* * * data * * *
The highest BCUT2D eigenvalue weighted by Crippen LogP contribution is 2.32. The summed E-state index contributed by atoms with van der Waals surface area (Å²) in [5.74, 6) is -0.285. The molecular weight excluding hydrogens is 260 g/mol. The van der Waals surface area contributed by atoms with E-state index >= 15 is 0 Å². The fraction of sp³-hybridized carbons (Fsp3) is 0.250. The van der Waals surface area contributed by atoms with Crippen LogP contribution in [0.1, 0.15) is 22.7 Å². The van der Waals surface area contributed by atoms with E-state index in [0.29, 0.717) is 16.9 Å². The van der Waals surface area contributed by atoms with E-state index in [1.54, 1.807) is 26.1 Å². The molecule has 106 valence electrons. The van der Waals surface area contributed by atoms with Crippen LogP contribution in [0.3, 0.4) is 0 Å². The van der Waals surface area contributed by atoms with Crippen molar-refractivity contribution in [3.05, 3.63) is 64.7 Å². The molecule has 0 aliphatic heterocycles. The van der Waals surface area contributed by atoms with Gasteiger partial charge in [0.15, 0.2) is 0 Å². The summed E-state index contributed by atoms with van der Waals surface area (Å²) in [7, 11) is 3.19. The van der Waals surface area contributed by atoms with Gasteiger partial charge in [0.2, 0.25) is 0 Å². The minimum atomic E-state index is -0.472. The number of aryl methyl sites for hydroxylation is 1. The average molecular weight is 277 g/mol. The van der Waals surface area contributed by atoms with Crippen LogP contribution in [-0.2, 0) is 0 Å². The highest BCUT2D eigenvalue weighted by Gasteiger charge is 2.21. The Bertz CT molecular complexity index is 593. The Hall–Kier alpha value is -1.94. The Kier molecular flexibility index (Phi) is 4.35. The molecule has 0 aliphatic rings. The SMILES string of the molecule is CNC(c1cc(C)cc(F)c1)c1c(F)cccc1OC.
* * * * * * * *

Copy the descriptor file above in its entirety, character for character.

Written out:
The highest BCUT2D eigenvalue weighted by Crippen LogP contribution is 2.32. The summed E-state index contributed by atoms with van der Waals surface area (Å²) in [5.74, 6) is -0.285. The molecular weight excluding hydrogens is 260 g/mol. The van der Waals surface area contributed by atoms with E-state index >= 15 is 0 Å². The fraction of sp³-hybridized carbons (Fsp3) is 0.250. The van der Waals surface area contributed by atoms with Crippen LogP contribution in [0.1, 0.15) is 22.7 Å². The van der Waals surface area contributed by atoms with E-state index in [0.29, 0.717) is 16.9 Å². The van der Waals surface area contributed by atoms with E-state index in [1.54, 1.807) is 26.1 Å². The molecule has 106 valence electrons. The van der Waals surface area contributed by atoms with Crippen LogP contribution in [0.3, 0.4) is 0 Å². The van der Waals surface area contributed by atoms with Crippen molar-refractivity contribution in [3.05, 3.63) is 64.7 Å². The molecule has 0 aliphatic heterocycles. The van der Waals surface area contributed by atoms with Gasteiger partial charge in [0.15, 0.2) is 0 Å². The summed E-state index contributed by atoms with van der Waals surface area (Å²) in [7, 11) is 3.19. The van der Waals surface area contributed by atoms with Gasteiger partial charge in [0.2, 0.25) is 0 Å². The minimum atomic E-state index is -0.472. The number of aryl methyl sites for hydroxylation is 1. The average molecular weight is 277 g/mol. The van der Waals surface area contributed by atoms with Crippen LogP contribution in [-0.2, 0) is 0 Å². The highest BCUT2D eigenvalue weighted by Gasteiger charge is 2.21. The Bertz CT molecular complexity index is 593. The Hall–Kier alpha value is -1.94. The Kier molecular flexibility index (Phi) is 4.35. The molecule has 0 aliphatic rings. The SMILES string of the molecule is CNC(c1cc(C)cc(F)c1)c1c(F)cccc1OC.